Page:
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Obituaries from the 1860s: Gone to glory before us

Lorenzo Prescott’s marker was replaced last year.

Obituaries can be a source of valuable information for people wanting to know about family members or other people they’re interested in, but not all obituaries provide the same information or even close to it.  

The style and substance of obituaries has changed over time.  During the late 1800s up until about the middle of the 20th century, obituaries functioned as death announcements and mostly offered details about funeral and burial arrangements but little else. More recent obituaries tend to focus on achievements and accomplishments and connections to family and friends, sometimes in the newspaper, but increasingly in social media.

In the 1860s, obituaries often told more about someone’s character or beliefs. Sarah Dickey died in childbirth on Dec. 4, 1868, at the age of 41. She and her husband came to St. Anthony around 1865.  He worked as a wheelwright. Her obituary ran on the front page of the Minneapolis Tribune on Dec. 9, 1868:

Only the base of Sarah Dickey’s marker is left over 150 years later.

DIED – In Minneapolis, December 4th, Mrs. Sarah R. Dickey, wife of Mr. William Dickey.

The deceased, during a residence of somewhat more than a year, had greatly endeared herself to the friends and acquaintances she had formed.  Her manners were affable and winning; her conversation indicated culture; her tastes were refined and elevated; her mind was active and fond of the investigation of truth; her religious sensibilities were quick, and conversation upon religious themes was to her a source of evident delight. The loss to her family, to her circle of friends, and to the church with which she worshiped is great. The experience of extreme suffering had made her covet the “rest for the weary.”

Some obituaries, especially those written for children, included poetry. Toussaint L’Ouverture Grey was born on April 11, 1859, and is said to have been the first African-American child born in St. Anthony. His parents were political activists, and his father was described as the “first resident barber in St. Anthony.”Toussaint’s obituary ran on the front page of the Minneapolis Tribune on July 2, 1868:

DIED – In this city, June 28th, of heart disease, Toussaint L’Overture Grey, second son of R. T. and E. O. Grey, aged 9 years, 2 months and 17 days.

A devoted son and loving brother, his death will leave a void in the family circle, never to be filled.  A good child, loving his Sabbath school and his God, he was willing to die, and asked his family to meet him in Heaven.  He leaves a large circle of friends to sympathize with his parents over his early death.

He has gone to glory before us

He turns and waves his hand

Pointing to glory over us,

In that bright and happy land.

Toussaint’s marker was made of harder stone.

The Minneapolis Tribune’s announcement of Lawrence (Lorenzo)Taliaferro Prescott’s death is sparse considering the fact that he was the son of one of Minnesota’s best-known territorial pioneers. He was the son of Philander Prescott, one of the casualties of the 1862 Dakota Conflict, and Mary (Spirit of the Moon) Prescott, the daughter of a Dakota tribal elder. Lorenzo served with the first Minnesota Heavy Artillery during the Civil War until he received an honorable discharge for a medical disability. While serving on the East Coast, he contracted malaria and his death is thought to have been caused, at least in part, by an overdose of quinine, the preferred treatment for malaria at the time.  Lorenzo returned to Minnesota and married Marion Robertson Hunter, the granddaughter of Grey Cloud. He worked as an interpreter in one of the relocation camps in Nebraska, but returned to his sister’s home in Shakopee when his health failed. The following announcement appeared in the Minneapolis Tribune on Jan. 6, 1869, three days after he died from ulcers.  He was 30 years old.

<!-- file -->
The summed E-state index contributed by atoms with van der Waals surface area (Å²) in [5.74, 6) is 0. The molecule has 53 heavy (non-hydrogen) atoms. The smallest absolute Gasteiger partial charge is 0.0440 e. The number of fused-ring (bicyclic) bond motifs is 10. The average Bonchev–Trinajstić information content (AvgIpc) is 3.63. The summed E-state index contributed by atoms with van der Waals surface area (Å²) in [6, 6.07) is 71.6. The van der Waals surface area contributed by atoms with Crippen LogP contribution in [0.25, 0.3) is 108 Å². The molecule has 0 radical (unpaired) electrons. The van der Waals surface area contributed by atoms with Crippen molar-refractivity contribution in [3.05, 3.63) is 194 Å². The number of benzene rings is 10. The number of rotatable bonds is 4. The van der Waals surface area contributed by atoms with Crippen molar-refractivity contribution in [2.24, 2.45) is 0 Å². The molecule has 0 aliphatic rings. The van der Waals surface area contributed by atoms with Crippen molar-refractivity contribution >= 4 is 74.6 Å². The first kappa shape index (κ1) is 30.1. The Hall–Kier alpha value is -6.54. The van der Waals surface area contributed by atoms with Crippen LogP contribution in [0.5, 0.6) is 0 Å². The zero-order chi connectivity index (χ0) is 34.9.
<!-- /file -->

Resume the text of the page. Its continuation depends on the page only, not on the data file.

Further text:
“Mr. Prescott was well educated, a young man of good character and habits and until quite recently was employed as interpreter, at the Indian agency near Omaha.  Failing health necessitated his resignation of that position, and he returned home to die.”

Lorenzo Prescott is buried near his parents on what the Tribune described as “the old homestead, near Minnehaha.” That appears not to have been the case since his parents had been buried in the family’s plot at Layman’s cemetery almost two years earlier.

Despite the occasional error or misunderstanding, obituaries are a valuable source of information and have preserved some sense of what people were like.  Not just how and when they died, but how they lived.

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One Response to “Obituaries from the 1860s: Gone to glory before us”

  1. John Ferman says:

    Some Pioneer cemetery tombstones appear on the findagrave web site. A Ken Wright posted my grandfathers.

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